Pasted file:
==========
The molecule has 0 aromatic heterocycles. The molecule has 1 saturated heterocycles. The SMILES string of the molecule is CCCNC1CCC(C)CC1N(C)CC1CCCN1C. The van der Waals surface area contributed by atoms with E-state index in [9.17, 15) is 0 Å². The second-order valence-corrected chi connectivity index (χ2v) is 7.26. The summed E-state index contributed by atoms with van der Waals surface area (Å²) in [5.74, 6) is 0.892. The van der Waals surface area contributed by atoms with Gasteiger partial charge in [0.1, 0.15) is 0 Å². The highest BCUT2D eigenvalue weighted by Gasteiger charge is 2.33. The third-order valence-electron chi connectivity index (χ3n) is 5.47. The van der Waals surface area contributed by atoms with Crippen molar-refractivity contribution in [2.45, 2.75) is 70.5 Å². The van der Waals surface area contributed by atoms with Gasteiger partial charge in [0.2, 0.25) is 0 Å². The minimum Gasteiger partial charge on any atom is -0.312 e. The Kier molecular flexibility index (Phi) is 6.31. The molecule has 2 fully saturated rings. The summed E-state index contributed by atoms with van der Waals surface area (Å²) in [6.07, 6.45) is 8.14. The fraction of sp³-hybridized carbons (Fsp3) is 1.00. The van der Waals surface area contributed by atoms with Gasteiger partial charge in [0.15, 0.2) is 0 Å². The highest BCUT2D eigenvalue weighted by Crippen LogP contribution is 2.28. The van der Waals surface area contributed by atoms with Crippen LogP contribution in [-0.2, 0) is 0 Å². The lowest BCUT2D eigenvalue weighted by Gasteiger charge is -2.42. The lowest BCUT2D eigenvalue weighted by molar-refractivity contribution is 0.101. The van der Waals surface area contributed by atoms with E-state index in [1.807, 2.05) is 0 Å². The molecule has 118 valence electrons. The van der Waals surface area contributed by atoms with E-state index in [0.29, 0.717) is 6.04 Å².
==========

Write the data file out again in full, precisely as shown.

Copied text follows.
The molecule has 0 aromatic heterocycles. The molecule has 1 saturated heterocycles. The SMILES string of the molecule is CCCNC1CCC(C)CC1N(C)CC1CCCN1C. The van der Waals surface area contributed by atoms with E-state index in [9.17, 15) is 0 Å². The second-order valence-corrected chi connectivity index (χ2v) is 7.26. The summed E-state index contributed by atoms with van der Waals surface area (Å²) in [5.74, 6) is 0.892. The van der Waals surface area contributed by atoms with Gasteiger partial charge in [0.1, 0.15) is 0 Å². The highest BCUT2D eigenvalue weighted by Gasteiger charge is 2.33. The third-order valence-electron chi connectivity index (χ3n) is 5.47. The van der Waals surface area contributed by atoms with Crippen molar-refractivity contribution in [2.45, 2.75) is 70.5 Å². The van der Waals surface area contributed by atoms with Gasteiger partial charge in [0.2, 0.25) is 0 Å². The minimum Gasteiger partial charge on any atom is -0.312 e. The Kier molecular flexibility index (Phi) is 6.31. The molecule has 2 fully saturated rings. The summed E-state index contributed by atoms with van der Waals surface area (Å²) in [6.07, 6.45) is 8.14. The fraction of sp³-hybridized carbons (Fsp3) is 1.00. The van der Waals surface area contributed by atoms with Gasteiger partial charge in [0.15, 0.2) is 0 Å². The highest BCUT2D eigenvalue weighted by Crippen LogP contribution is 2.28. The van der Waals surface area contributed by atoms with Crippen LogP contribution in [-0.2, 0) is 0 Å². The lowest BCUT2D eigenvalue weighted by Gasteiger charge is -2.42. The lowest BCUT2D eigenvalue weighted by molar-refractivity contribution is 0.101. The van der Waals surface area contributed by atoms with E-state index in [1.807, 2.05) is 0 Å². The molecule has 118 valence electrons. The van der Waals surface area contributed by atoms with E-state index in [0.29, 0.717) is 6.04 Å².